During the 1950s and 1960s the USSR used dogs for sub-orbital and orbital space flights to determine whether human spaceflight was feasible.
In this period, the Soviet Union launched missions with passenger slots for at least 57 dogs. The number of dogs in space is smaller, as some dogs flew more than once. Most survived; the few that died were lost mostly through technical failures, according to the parameters of the test. A notable exception is Laika, the first dog to be sent into orbit, whose death was expected from the outset.
Dogs were the preferred animal for the experiments because scientists felt dogs were well suited to endure long periods of inactivity. As part of their training, they were confined in small boxes for 15–20 days at a time. Stray dogs, rather than animals accustomed to living in a house, were chosen because the scientists felt they would be able to tolerate the rigorous and extreme stresses of space flight better than other dogs. Female dogs were used because of their temperament and because the suit the dogs wore in order to collect urine and feces was equipped with a special device, designed to work only with females.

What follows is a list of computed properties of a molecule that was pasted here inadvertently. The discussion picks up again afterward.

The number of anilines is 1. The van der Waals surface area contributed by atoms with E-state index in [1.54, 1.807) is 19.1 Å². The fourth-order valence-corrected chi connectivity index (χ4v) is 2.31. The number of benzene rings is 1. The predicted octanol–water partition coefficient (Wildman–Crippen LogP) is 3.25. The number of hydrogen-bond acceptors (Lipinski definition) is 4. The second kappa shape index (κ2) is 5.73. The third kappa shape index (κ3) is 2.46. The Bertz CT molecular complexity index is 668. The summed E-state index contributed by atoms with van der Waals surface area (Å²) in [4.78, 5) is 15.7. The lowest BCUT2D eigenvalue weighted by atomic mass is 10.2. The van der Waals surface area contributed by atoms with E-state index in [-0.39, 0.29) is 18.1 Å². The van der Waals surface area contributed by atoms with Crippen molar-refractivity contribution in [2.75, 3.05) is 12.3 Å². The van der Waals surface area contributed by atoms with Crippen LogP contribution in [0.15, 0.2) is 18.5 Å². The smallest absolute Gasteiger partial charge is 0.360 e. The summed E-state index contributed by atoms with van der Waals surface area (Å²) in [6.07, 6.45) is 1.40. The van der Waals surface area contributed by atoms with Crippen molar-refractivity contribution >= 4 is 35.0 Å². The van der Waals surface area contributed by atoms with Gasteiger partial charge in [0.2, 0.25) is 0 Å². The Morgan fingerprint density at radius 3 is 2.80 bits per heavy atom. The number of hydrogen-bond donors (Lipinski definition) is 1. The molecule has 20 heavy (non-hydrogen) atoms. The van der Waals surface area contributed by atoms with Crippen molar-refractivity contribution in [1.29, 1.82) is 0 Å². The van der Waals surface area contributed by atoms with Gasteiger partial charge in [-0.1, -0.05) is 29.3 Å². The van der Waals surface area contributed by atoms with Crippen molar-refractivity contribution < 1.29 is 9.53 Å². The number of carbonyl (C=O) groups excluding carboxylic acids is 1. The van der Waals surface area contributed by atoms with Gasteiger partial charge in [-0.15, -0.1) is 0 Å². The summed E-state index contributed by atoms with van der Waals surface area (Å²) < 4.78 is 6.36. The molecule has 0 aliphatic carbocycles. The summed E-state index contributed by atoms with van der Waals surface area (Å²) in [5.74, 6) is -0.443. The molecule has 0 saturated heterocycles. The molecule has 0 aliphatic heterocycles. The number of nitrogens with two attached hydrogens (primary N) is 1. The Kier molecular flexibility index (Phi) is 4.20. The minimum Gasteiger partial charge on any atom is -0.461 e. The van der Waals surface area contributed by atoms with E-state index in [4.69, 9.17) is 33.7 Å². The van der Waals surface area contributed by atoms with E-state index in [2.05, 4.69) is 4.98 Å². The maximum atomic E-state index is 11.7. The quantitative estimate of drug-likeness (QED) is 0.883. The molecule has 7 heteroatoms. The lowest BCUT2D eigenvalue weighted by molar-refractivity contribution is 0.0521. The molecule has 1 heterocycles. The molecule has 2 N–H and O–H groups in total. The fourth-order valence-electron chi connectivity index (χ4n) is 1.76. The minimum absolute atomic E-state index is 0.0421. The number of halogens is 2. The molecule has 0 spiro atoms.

Their training included standing still for long periods of time, wearing space suits, being placed in simulators that acted like a rocket during launch, riding in centrifuges that simulated the high acceleration of a rocket launch and being kept in progressively smaller cages to prepare them for the confines of the space module. Dogs that flew in orbit were fed a nutritious jelly-like protein. This was highly fibrous, and assisted the dogs to excrete during long periods of time while in their small space module. More than 60% of dogs to enter space were reportedly suffering from constipation and gallstones on arrival back to base.